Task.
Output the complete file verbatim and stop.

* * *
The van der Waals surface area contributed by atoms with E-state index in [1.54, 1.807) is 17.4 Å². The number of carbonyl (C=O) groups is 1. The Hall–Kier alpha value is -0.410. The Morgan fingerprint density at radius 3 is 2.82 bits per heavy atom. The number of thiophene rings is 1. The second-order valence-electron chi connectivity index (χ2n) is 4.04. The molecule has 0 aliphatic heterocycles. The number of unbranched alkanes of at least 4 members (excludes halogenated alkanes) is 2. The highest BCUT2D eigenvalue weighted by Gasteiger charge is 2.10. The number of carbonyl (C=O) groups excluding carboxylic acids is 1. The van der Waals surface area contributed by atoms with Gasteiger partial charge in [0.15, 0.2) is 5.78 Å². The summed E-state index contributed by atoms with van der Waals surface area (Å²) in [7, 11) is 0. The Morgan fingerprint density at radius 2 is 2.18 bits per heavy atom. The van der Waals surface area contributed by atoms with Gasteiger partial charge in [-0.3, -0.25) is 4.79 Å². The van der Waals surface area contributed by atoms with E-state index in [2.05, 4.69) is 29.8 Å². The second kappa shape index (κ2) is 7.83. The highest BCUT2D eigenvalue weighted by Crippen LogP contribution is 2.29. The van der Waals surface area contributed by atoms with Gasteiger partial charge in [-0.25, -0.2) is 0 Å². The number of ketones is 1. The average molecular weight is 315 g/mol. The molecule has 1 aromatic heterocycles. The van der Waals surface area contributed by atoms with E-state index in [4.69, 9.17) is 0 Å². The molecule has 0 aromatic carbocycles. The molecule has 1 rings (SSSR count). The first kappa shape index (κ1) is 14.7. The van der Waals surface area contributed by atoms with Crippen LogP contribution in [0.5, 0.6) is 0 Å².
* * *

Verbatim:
The van der Waals surface area contributed by atoms with E-state index in [1.54, 1.807) is 17.4 Å². The number of carbonyl (C=O) groups is 1. The Hall–Kier alpha value is -0.410. The Morgan fingerprint density at radius 3 is 2.82 bits per heavy atom. The number of thiophene rings is 1. The second-order valence-electron chi connectivity index (χ2n) is 4.04. The molecule has 0 aliphatic heterocycles. The number of unbranched alkanes of at least 4 members (excludes halogenated alkanes) is 2. The highest BCUT2D eigenvalue weighted by Gasteiger charge is 2.10. The number of carbonyl (C=O) groups excluding carboxylic acids is 1. The van der Waals surface area contributed by atoms with Gasteiger partial charge in [0.15, 0.2) is 5.78 Å². The summed E-state index contributed by atoms with van der Waals surface area (Å²) in [7, 11) is 0. The Morgan fingerprint density at radius 2 is 2.18 bits per heavy atom. The van der Waals surface area contributed by atoms with Gasteiger partial charge in [-0.3, -0.25) is 4.79 Å². The van der Waals surface area contributed by atoms with E-state index in [2.05, 4.69) is 29.8 Å². The second kappa shape index (κ2) is 7.83. The highest BCUT2D eigenvalue weighted by Crippen LogP contribution is 2.29. The van der Waals surface area contributed by atoms with Gasteiger partial charge in [-0.25, -0.2) is 0 Å². The number of ketones is 1. The average molecular weight is 315 g/mol. The molecule has 1 aromatic heterocycles. The van der Waals surface area contributed by atoms with E-state index in [4.69, 9.17) is 0 Å². The molecule has 0 aromatic carbocycles. The molecule has 1 rings (SSSR count). The first kappa shape index (κ1) is 14.7. The van der Waals surface area contributed by atoms with Crippen LogP contribution in [0.5, 0.6) is 0 Å².